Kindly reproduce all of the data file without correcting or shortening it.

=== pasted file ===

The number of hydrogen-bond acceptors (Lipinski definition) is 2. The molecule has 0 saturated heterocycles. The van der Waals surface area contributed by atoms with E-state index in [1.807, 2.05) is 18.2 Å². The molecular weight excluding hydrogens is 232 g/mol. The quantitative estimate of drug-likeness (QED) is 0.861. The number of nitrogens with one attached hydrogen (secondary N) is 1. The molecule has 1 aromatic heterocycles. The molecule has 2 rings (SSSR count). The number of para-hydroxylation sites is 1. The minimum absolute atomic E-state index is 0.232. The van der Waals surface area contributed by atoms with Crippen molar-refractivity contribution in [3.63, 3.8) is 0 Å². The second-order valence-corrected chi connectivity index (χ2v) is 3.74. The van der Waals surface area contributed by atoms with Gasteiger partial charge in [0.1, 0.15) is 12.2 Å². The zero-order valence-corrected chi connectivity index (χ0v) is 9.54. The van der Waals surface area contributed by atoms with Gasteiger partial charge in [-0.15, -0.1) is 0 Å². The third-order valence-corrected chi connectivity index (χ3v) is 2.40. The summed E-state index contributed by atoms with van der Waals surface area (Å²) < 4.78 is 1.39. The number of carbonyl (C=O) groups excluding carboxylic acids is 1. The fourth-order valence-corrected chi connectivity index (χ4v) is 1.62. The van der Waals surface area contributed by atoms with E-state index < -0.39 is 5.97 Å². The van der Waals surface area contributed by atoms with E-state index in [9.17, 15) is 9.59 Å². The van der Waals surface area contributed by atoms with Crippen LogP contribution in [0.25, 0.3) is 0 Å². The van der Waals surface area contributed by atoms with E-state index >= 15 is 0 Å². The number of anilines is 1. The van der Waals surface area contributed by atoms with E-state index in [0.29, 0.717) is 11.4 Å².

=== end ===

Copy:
The number of hydrogen-bond acceptors (Lipinski definition) is 2. The molecule has 0 saturated heterocycles. The van der Waals surface area contributed by atoms with E-state index in [1.807, 2.05) is 18.2 Å². The molecular weight excluding hydrogens is 232 g/mol. The quantitative estimate of drug-likeness (QED) is 0.861. The number of nitrogens with one attached hydrogen (secondary N) is 1. The molecule has 1 aromatic heterocycles. The molecule has 2 rings (SSSR count). The number of para-hydroxylation sites is 1. The minimum absolute atomic E-state index is 0.232. The van der Waals surface area contributed by atoms with Crippen molar-refractivity contribution in [3.63, 3.8) is 0 Å². The second-order valence-corrected chi connectivity index (χ2v) is 3.74. The van der Waals surface area contributed by atoms with Gasteiger partial charge in [0.1, 0.15) is 12.2 Å². The zero-order valence-corrected chi connectivity index (χ0v) is 9.54. The van der Waals surface area contributed by atoms with Gasteiger partial charge in [-0.15, -0.1) is 0 Å². The third-order valence-corrected chi connectivity index (χ3v) is 2.40. The summed E-state index contributed by atoms with van der Waals surface area (Å²) < 4.78 is 1.39. The number of carbonyl (C=O) groups excluding carboxylic acids is 1. The fourth-order valence-corrected chi connectivity index (χ4v) is 1.62. The van der Waals surface area contributed by atoms with E-state index < -0.39 is 5.97 Å². The van der Waals surface area contributed by atoms with E-state index in [9.17, 15) is 9.59 Å². The van der Waals surface area contributed by atoms with Crippen LogP contribution in [0.25, 0.3) is 0 Å². The van der Waals surface area contributed by atoms with E-state index >= 15 is 0 Å². The number of anilines is 1. The van der Waals surface area contributed by atoms with E-state index in [0.29, 0.717) is 11.4 Å².